Sydney Manufacturing Hub launches to drive AM adoption and innovation

December 7, 2021

The launch of the Sydney Manufacturing Hub with Minister for Jobs, Investment, Tourism and Western Sydney and Minister for Trade and Industry the Hon. Stuart Ayres, sixth from left (Courtesy Bill Green, University of Sydney)

The Sydney Manufacturing Hub, located in the engineering precinct of the University of Sydney’s Darlington, Australia, campus has been inaugurated. The Hub is a new manufacturing-focused research facility that will work alongside the growing Australian Additive Manufacturing industry to deliver research & development in AM and materials processing.

The Hub provides capabilities for design, topological optimisation; metal, ceramic and polymer AM, and post-processing in anticipation of paving the way for new technologies in the aerospace, autonomous vehicle, biomedical, defence, maritime, and robotics industries. The facility is geared to enable concept-to-production demonstration capabilities, including advanced pre- and post-processing of materials.

“The Sydney Manufacturing Hub, situated in Darlington at the very heart of ‘Tech Central’, is a key demonstrator for what’s ultimately possible when government, industry and higher education work together on high-impact technologies,” stated Prof Mark Scott AO, University of Sydney Vice-Chancellor. “This is evidenced not only through the establishment of this new research facility, but also via our collaborative projects in Greater Sydney, particularly the Western Sydney Parklands and Aerotropolis.”

Professor Simon Ringer, Director of the University of Sydney’s Core Research Facilities, added, “Advanced manufacturing is making the previously impossible possible. Key industries will benefit from these technologies through the reduction of material waste, simplified supply chains, and an independent capacity to create materials, components and even whole machines – all of which weren’t possible using traditional manufacturing.”

“Using these technologies, we could soon see Australian-designed and built space rocket engines, hypersonic vehicles, satellites, eco-active building and construction, and fast-tracking of the electrification revolution in propulsion. It will even be transformative for areas like health – our team have recently leveraged Additive Manufacturing in the production of custom orthopaedic implants to help with patient-specific needs.”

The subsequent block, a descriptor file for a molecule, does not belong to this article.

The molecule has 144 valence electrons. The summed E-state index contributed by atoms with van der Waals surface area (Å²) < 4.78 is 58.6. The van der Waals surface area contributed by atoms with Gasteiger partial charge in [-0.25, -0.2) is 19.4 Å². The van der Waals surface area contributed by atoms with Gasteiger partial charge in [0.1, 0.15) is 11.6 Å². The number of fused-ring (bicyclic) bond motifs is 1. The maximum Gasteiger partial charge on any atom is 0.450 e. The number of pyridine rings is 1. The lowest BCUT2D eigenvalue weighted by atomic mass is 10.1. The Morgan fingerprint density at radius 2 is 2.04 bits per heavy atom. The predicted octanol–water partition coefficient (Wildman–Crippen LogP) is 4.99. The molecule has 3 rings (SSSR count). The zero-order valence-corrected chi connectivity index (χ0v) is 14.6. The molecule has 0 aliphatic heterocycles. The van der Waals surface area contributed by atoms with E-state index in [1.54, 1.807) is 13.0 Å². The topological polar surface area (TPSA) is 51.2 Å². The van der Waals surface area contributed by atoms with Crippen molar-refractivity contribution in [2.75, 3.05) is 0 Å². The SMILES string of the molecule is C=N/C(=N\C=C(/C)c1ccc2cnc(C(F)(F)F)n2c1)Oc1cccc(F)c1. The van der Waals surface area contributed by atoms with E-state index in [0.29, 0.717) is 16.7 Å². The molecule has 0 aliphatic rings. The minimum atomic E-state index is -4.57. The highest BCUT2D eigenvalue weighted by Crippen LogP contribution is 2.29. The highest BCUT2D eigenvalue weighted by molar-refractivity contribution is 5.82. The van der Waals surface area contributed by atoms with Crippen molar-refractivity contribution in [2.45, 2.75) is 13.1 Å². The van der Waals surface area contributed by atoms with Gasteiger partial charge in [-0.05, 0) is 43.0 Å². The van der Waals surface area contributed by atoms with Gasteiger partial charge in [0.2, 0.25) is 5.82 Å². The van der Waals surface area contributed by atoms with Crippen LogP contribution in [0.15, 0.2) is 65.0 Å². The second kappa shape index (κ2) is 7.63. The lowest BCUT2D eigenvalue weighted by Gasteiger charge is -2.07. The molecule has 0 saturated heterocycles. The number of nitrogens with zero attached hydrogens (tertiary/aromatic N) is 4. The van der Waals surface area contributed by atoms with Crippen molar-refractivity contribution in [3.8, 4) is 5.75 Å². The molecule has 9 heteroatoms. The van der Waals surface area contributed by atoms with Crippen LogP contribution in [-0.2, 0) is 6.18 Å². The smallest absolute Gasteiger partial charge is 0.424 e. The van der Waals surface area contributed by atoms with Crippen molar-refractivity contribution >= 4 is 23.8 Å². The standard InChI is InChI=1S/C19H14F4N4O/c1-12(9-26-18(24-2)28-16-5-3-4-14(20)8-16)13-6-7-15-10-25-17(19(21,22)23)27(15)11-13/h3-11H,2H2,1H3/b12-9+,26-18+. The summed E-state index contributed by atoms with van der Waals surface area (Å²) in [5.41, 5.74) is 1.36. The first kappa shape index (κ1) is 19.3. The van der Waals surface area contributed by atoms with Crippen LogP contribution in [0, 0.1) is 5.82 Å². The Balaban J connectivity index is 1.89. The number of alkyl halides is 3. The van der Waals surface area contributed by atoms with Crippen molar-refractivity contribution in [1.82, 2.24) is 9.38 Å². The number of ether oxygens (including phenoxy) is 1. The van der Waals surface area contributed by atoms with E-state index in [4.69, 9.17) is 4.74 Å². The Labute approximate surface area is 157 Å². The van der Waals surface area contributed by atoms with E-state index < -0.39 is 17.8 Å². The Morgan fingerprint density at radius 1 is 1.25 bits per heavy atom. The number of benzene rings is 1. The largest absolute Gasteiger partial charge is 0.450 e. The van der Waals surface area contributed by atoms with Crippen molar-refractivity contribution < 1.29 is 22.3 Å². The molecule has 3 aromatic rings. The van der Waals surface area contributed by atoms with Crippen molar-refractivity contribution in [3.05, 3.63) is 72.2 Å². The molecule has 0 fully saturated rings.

“We are witnessing a dramatic disruption in how materials are made that’s driving research breakthroughs,” Prof Ringer continued. “On one hand, we are looking at the periodic table with fresh eyes – Additive Manufacturing lets us combine elements to make new materials with entirely new combinations of properties at scale. On the other hand, additive and advanced manufacturing has made manufacturing more accessible, with digital workflows making it easier for local companies to enter competitive global markets.”

The Hub will also provide specialised consulting, fabrication activation and training to industrial partners, providing both guided and autonomous access to the facilities for the purposes of testing, research and fabrication.

One such partner is GE Additive, which entered into a strategic five-year agreement with the University in 2020 to advance Australia’s manufacturing capability via collaborations on the R&D of materials. As well as hosting experimental R&D work for this collaboration, the facility will also serve as a technology demonstration centre for GE Additive across Australia and New Zealand and host workshops, training and collaboration sessions for the industry.

“The Sydney Manufacturing Hub is now open for business and ready to engage with industry across NSW, particularly SMEs where there is significant opportunity for new high-skilled jobs,” stated Sam Maresh, GE Australia Country Leader. “This facility will support the collaboration of industry and researchers and is set to become a commercialisation hub for new products and innovations across a range of advanced manufacturing industries. NSW is positioning itself at the centre of additive manufacturing capability and research within the Asia-Pacific region, and the Sydney Manufacturing Hub is a significant step towards achieving that ambition.”

Maresh concluded, “We are delighted to partner with the University on this project and can see the value of the new facility as an industrial incubator, underpinning rapid advances in manufacturing and developing world-leading skills for Australian SMEs.”

In the latest issue of Metal AM magazine

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Extensive AM industry news coverage, as well as the following exclusive deep-dive articles:

  • Metal powders in Additive Manufacturing: An exploration of sustainable production, usage and recycling
  • Inside Wayland Additive: How innovation in electron beam PBF is opening new markets for AM
  • An end-to-end production case study: Leveraging data-driven machine learning and autonomous process control in AM
  • Consolidation, competition, and the cost of certification: Insight from New York’s AM Strategies 2024
  • Scandium’s impact on the Additive Manufacturing of aluminium alloys
  • AM for medical implants: An analysis of the impact of powder reuse in Powder Bed Fusion

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